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The Alfalfa HoneyBees – An Observation

In Wyoming County, the drought of the winter, spring, summer, and fall of 2016 was devastating for local honeybee populations.

by Debra Welch

In Wyoming County, the drought of the spring, summer, and fall of 2016 was devastating for local honeybee populations. Fall nectars and pollens are critical for colony build-up for the winter.  If the honeybees cannot get the fats and lipids they need, survival is greatly affected. Though keepers can provide pollen patties and other honeybee feeds, these often are not enough.

The Bee Tree in April 2017, alfalfa field in background.

Many local hobby and sideline keepers reported partial or total colony losses for the past winter and this spring.  The previous summer I had been keeping track of a wild honeybee tree on the edge of an alfalfa field, and wondered, ‘if honeybees that are being fed can’t survive, how could wild bees?’ Of course, a good queen and hive strength are a big factor, but so are food sources. In a completely non-scientific way, I started making trips again to monitor the bee tree, a gnarled old locust. In March I saw no indication of life, though it was sunny and the temperatures were in the 50’s. I returned two more times in March, during mild days.  Again, nothing.

My fourth trip to the bee tree was on April 17 on a cool, sunny day. I was sure the colony had perished.  To my amazement, there were a number of honeybees buzzing in and out of the tree!  As an amateur beekeeper, this was fascinating. The colony had survived, and was now visiting a nearby swamp loaded with pussy willow catkins and lined with henbit and deadnettle blossoms, important early foods for the honeybees.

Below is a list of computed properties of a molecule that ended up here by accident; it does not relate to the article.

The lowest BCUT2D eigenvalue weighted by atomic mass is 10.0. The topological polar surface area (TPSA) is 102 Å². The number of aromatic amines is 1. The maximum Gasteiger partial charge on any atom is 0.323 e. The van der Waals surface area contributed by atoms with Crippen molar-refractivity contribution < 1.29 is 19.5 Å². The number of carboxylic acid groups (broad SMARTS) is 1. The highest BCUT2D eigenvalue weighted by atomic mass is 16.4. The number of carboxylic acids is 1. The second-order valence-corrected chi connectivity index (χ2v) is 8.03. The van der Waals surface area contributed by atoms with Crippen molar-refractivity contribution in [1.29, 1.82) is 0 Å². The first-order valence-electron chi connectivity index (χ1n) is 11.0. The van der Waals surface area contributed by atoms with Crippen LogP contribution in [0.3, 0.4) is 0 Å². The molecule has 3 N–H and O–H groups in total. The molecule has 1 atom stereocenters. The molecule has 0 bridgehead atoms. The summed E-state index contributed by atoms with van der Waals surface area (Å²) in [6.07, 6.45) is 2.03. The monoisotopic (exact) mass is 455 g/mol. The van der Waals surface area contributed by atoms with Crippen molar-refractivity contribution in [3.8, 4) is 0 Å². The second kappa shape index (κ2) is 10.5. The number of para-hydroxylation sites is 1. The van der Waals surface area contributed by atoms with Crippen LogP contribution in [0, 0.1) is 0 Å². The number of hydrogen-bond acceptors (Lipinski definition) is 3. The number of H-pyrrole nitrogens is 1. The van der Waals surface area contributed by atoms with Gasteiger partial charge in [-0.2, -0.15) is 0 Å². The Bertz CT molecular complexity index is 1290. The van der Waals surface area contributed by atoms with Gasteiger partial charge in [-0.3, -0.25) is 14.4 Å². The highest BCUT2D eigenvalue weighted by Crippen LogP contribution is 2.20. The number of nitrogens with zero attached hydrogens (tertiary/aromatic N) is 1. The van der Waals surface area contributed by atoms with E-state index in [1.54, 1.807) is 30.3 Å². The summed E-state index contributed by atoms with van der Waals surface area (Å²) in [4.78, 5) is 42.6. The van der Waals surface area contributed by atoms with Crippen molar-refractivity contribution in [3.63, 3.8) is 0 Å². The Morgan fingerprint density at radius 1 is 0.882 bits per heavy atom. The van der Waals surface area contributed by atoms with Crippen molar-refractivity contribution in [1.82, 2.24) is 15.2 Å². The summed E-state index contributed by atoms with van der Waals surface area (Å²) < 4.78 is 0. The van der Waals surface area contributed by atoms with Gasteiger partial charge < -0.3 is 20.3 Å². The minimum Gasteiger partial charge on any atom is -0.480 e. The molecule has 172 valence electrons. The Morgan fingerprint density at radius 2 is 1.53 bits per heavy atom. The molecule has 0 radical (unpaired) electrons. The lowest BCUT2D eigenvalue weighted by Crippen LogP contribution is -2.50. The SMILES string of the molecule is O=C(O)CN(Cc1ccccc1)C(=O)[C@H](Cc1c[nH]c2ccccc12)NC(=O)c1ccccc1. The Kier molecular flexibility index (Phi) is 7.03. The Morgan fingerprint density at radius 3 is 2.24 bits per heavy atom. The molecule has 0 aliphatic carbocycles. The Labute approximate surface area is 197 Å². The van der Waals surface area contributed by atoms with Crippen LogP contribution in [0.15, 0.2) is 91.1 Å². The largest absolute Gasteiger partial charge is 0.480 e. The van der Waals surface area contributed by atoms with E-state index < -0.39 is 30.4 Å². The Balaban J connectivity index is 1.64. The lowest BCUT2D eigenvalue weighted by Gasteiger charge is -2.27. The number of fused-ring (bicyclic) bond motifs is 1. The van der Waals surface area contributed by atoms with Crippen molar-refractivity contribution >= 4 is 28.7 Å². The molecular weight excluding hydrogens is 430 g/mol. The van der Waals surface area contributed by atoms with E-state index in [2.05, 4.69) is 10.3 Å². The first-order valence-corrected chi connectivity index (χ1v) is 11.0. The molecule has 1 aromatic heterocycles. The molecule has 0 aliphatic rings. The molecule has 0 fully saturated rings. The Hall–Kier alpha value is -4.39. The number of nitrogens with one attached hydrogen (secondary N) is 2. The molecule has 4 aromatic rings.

How had this colony managed to survive the drought? One factor might be the alfalfa field next to this tree. Last summer the local alfalfa fields were in full bloom three times. It’s rare to see this happen, because current dairy recommendations are to cut alfalfa at the bud stage to achieve proper nutrients for dairy cattle. All alfalfa fields have some blossoms, but during the drought, the stressed plants put out full blossoms early. Farm owners operate on a set harvest schedule, which allowed these blooming fields to stand uncut for some time. The fragrance was dramatic, and this sea of purple blooms was literally alive with all sorts of pollinators. The alfalfa blossom itself is not easy to access, it literally smacks the honeybee in the head; pollen deposit is the purpose of this tripping mechanism. Nevertheless, there were countless honeybees working the field.

Alfalfa nectar has been reported to be a major food source for honeybees in terms of pounds of honey per acre, when they can get to the blossoms. It seems the deep-rooted plants provided nectar and pollen when other sources may have been dried out, such as clovers and goldenrod.

I will continue to watch this fascinating wild colony, especially since last year they produced two valuable swarms. I have the great good fortune here in Wyoming County to be able to work with experienced keepers who generously share their knowledge and wisdom on this and many other honeybee subjects.   As one keeper said, “Nature finds a way.”

Debra Welch is an Ag & Natural Resources Association Program Educator at CCE Wyoming County in the Agriculture Department.  Beekeeping is one of her programs, as well as a hobby.

 

‘Learn about the NYS Beekeeper Tech Team, which works with beekeepers to improve honeybee health, reduce colony losses, and improve the profitability of the beekeeping industry.’   – 2016 NYS Beekeeper Tech Team Report, March 2017.

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